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On October 31, 1975, 15-year-old Martha Moxley was found beaten and stabbed to death in the backyard of her family’s home in Greenwich, Connecticut. The brutal murder of the young woman would have long-lasting effects on the community as police hunted for her killer. To this day, there are no definitive answers in the Moxley murder case.
There was some movement: Police were able to locate the murder weapon, a shattered golf club, near Martha’s body, although it would be almost 25 years until an arrest was made in the case. Michael Skakel, Robert F. Kennedy’s nephew and Martha’s neighbor, was charged with her murder in 2000, and he was later found guilty and sentenced to 20 years to life in prison. A series of appeals resulted in Michael’s conviction being overturned by the Connecticut Supreme Court in 2018, and prosecutors have yet to announce if they will retry Skakel for Martha’s murder. Michael continues to maintain his innocence.
But Michael hasn’t been the only person associated with the case. Alternate theories have been floated about what happened that night. Below are four.
1. Michael Skakel
Martha Moxley went missing the night of October 30, 1975, after a night out with friends in her Greenwich neighborhood. Her last stop that evening was at the Skakel home to visit Michael, also 15, and his older brother Thomas “Tommy” Skakel, 17. The golf club believed to have been used in the murder was traced back to a set from the Skakel family, reported The New York Times, but no DNA evidence connected Michael to the murder weapon or crime scene.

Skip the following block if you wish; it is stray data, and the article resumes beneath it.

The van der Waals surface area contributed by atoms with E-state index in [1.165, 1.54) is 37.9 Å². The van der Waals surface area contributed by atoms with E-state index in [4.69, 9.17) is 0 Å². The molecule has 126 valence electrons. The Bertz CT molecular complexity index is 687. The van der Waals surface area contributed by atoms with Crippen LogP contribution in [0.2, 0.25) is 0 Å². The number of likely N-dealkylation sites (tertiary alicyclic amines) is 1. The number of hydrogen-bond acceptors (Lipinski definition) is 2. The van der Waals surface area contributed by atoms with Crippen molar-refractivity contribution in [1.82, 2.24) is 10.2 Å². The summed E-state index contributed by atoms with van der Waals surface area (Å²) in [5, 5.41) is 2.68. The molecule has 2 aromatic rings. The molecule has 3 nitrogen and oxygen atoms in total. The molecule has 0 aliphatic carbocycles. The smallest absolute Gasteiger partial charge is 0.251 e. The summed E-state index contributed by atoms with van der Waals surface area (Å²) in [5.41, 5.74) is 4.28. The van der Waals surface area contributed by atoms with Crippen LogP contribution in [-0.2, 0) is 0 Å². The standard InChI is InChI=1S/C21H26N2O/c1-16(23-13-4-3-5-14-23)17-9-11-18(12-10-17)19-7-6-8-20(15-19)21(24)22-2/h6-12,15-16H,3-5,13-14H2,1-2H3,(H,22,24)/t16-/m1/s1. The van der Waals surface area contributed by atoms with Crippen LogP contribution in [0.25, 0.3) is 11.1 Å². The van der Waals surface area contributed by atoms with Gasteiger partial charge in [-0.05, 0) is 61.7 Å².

These weren’t the only reasons armchair sleuths and investigators have considered Michael a suspect.
When Michael was first interviewed by police, he claimed he had left his house at approximately 9:15 PM to go to his cousin Jimmy Terrien’s house, and that he had returned home around 11:00 PM. But in interview with a private detective obtained by the Skakel family that was leaked to press in 1995, Michael said after he came back home, he climbed a tree outside Martha’s window at midnight and masturbated in it, according to Len Levitt, author of “Conviction: Solving the Moxley Murder.”
At a pretrial hearing in 2000, Michael’s childhood friend Andy Pugh testified he believed Michael had committed the murder, recounting a phone call he had with Michael in 1991. According to Pugh, he confronted Michael about his suspicions, and Michael denied killing her but admitted he had masturbated in a tree the night Martha died. The tree Michael described, however, was not outside Martha’s window. It was the tree right above where Martha’s body had been discovered, reported The New York Times.
Two of Michael’s former Elan School classmates, John D. Higgins and Gregory Coleman, also testified. Higgins said Michael disclosed to him he had fragmented memories of the crime. Coleman testified Michael once told him, “I am going to get away with murder. I am a Kennedy.”